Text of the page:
5 Works

Data from: Tunicates and not cephalochordates are the closest living relatives of vertebrates

Frédéric Delsuc, Henner Brinkmann, Daniel Chourrout & Hervé Philippe
Tunicates or urochordates (appendicularians, salps and sea squirts), cephalochordates (lancelets) and vertebrates (including lamprey and hagfish) constitute the three extant groups of chordate animals. Traditionally, cephalochordates are considered as the closest living relatives of vertebrates, with tunicates representing the earliest chordate lineage. This view is mainly justified by overall morphological similarities and an apparently increased complexity in cephalochordates and vertebrates relative to tunicates. Despite their critical importance for understanding the origins of vertebrates, phylogenetic studies...

Data from: Why migrate during the day: a comparative analysis of North American birds

Guy Beauchamp
Migration can take place primarily during the day, or at night, or during both depending on the species. Why the timing of migration varies among species has been the object of much research but the underlying ecological processes are still unclear. Proximally, migration timing may be influenced by the timing of other activities or may be more prevalent in species that migrate over long distances. Adaptive scenarios emphasize the reduction in flight costs at night...

Data from: The role of predators in maintaining the geographic organization of aposematic signals

Mathieu Chouteau & Bernard Angers
Selective predation of aposematic signals is expected to promote phenotypic uniformity. But while uniform within a population, numerous species display impressive variations in warning signals among adjacent populations. Predators from different localities learning to avoid distinct signals while performing intense selection on others are thus expected to maintain such a geographic organization. We tested this assumption by placing clay frog models, representing distinct color morphs of the Peruvian poison-dart frog Ranitomeya imitator and a non...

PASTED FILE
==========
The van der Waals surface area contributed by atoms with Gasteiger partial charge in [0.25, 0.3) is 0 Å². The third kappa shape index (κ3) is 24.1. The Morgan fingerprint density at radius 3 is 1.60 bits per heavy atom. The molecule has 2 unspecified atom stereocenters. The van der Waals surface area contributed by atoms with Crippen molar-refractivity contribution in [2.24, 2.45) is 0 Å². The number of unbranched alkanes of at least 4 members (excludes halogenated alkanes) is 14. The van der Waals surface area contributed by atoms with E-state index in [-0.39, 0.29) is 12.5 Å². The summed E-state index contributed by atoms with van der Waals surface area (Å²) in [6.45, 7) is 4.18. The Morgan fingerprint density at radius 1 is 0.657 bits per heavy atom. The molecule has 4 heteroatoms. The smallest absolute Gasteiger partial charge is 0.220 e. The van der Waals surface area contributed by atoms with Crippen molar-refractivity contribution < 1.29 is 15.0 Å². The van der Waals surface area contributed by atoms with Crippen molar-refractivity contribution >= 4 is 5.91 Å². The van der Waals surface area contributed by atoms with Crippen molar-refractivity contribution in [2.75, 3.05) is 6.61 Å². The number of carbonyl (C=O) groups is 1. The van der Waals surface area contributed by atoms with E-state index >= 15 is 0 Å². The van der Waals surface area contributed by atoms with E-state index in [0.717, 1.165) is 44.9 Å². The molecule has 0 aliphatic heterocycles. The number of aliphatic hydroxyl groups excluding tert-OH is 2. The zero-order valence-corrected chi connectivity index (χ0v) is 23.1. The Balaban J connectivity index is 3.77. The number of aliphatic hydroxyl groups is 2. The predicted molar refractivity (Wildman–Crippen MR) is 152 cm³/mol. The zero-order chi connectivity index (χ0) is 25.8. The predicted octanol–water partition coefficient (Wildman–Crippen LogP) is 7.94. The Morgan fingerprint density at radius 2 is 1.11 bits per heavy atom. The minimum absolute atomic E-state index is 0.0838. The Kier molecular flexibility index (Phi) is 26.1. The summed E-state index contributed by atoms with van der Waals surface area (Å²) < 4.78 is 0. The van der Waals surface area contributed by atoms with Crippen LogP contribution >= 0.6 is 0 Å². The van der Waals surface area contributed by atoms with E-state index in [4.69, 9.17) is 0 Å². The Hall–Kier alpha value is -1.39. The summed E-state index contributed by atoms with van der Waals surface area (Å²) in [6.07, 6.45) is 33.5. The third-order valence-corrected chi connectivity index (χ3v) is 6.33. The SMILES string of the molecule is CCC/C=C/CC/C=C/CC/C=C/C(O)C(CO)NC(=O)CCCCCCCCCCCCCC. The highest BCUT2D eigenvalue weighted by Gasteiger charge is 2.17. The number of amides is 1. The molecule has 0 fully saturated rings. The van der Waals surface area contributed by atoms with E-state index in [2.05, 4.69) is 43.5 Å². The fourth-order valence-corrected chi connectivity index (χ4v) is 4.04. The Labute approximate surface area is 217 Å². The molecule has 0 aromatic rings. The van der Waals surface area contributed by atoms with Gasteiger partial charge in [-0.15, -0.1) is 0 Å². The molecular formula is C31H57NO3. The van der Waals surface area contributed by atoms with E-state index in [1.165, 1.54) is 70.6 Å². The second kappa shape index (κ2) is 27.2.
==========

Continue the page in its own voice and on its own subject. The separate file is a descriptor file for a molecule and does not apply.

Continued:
Data from: Plasticity of animal genome architecture unmasked by rapid evolution of a pelagic tunicate

France Denoeud, Simon Henriet, Sutada Mungpakdee, Jean-Marc Aury, Corinne Da Silva, Henner Brinkmann, Jana Mikhaleva, Lisbeth C. Olsen, Claire Jubin, Cristian Cañestro, Jean-Marie Bouquet, Gemma Danks, Julie Poulain, Coen Campsteijn, Marcin Adamski, Ismael Cross, Fekadu Yadetie, Matthieu Muffato, Alexandra Louis, Stephen Butcher, Georgia Tsagkogeorga, Anke Konrad, Sarabdeep Singh, Marit F. Jensen, Evelyne Huynh Cong … & Daniel Chourrout
Genomes of animals as different as sponges and humans show conservation of global architecture. Here we show that multiple genomic features including transposon diversity, developmental gene repertoire, physical gene order, and intron-exon organization are shattered in the tunicate Oikopleura, belonging to the sister group of vertebrates and retaining chordate morphology. Ancestral architecture of animal genomes can be deeply modified and may therefore be largely nonadaptive. This rapidly evolving animal lineage thus offers unique perspectives on...

Data from: The timing of eukaryotic evolution: Does a relaxed molecular clock reconcile proteins and fossils?

Emmanuel J. P. Douzery, Elizabeth A. Snell, Eric Bapteste, Frédéric Delsuc & Hervé Philippe
The use of nucleotide and amino acid sequences allows improved understanding of the timing of evolutionary events of life on earth. Molecular estimates of divergence times are, however, controversial and are generally much more ancient than suggested by the fossil record. The limited number of genes and species explored and pervasive variations in evolutionary rates are the most likely sources of such discrepancies. Here we compared concatenated amino acid sequences of 129 proteins from 36...

Registration Year

  • 2011

Resource Types

  • Dataset


  • University of Montreal
  • University of Bergen
  • Centre de Recherches de Jouy-en-Josas
  • École Normale Supérieure Paris-Saclay
  • University of Wyoming
  • Genoscope
  • University of Oregon
  • Claude Bernard University Lyon 1
  • National Center for Biotechnology Information
  • University of Basel